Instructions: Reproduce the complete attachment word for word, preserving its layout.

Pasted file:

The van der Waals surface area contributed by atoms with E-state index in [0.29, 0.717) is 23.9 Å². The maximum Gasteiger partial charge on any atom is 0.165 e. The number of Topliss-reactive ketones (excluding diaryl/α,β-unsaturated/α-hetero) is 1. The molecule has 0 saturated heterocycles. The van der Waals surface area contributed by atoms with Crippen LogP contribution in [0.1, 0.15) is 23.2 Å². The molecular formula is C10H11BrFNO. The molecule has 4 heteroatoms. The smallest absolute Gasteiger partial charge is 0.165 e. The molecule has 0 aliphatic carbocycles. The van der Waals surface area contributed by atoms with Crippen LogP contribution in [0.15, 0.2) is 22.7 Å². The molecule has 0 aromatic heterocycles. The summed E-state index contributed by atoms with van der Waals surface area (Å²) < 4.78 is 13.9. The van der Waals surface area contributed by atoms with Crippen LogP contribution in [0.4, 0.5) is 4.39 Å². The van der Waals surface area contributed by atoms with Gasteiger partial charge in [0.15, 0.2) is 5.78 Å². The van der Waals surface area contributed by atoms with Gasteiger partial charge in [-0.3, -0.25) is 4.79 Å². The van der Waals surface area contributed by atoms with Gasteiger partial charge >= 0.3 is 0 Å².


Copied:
The van der Waals surface area contributed by atoms with E-state index in [0.29, 0.717) is 23.9 Å². The maximum Gasteiger partial charge on any atom is 0.165 e. The number of Topliss-reactive ketones (excluding diaryl/α,β-unsaturated/α-hetero) is 1. The molecule has 0 saturated heterocycles. The van der Waals surface area contributed by atoms with Crippen LogP contribution in [0.1, 0.15) is 23.2 Å². The molecular formula is C10H11BrFNO. The molecule has 4 heteroatoms. The smallest absolute Gasteiger partial charge is 0.165 e. The molecule has 0 aliphatic carbocycles. The van der Waals surface area contributed by atoms with Crippen LogP contribution in [0.15, 0.2) is 22.7 Å². The molecule has 0 aromatic heterocycles. The summed E-state index contributed by atoms with van der Waals surface area (Å²) < 4.78 is 13.9. The van der Waals surface area contributed by atoms with Crippen LogP contribution in [0.4, 0.5) is 4.39 Å². The van der Waals surface area contributed by atoms with Gasteiger partial charge in [0.15, 0.2) is 5.78 Å². The van der Waals surface area contributed by atoms with Gasteiger partial charge in [-0.3, -0.25) is 4.79 Å². The van der Waals surface area contributed by atoms with Gasteiger partial charge >= 0.3 is 0 Å².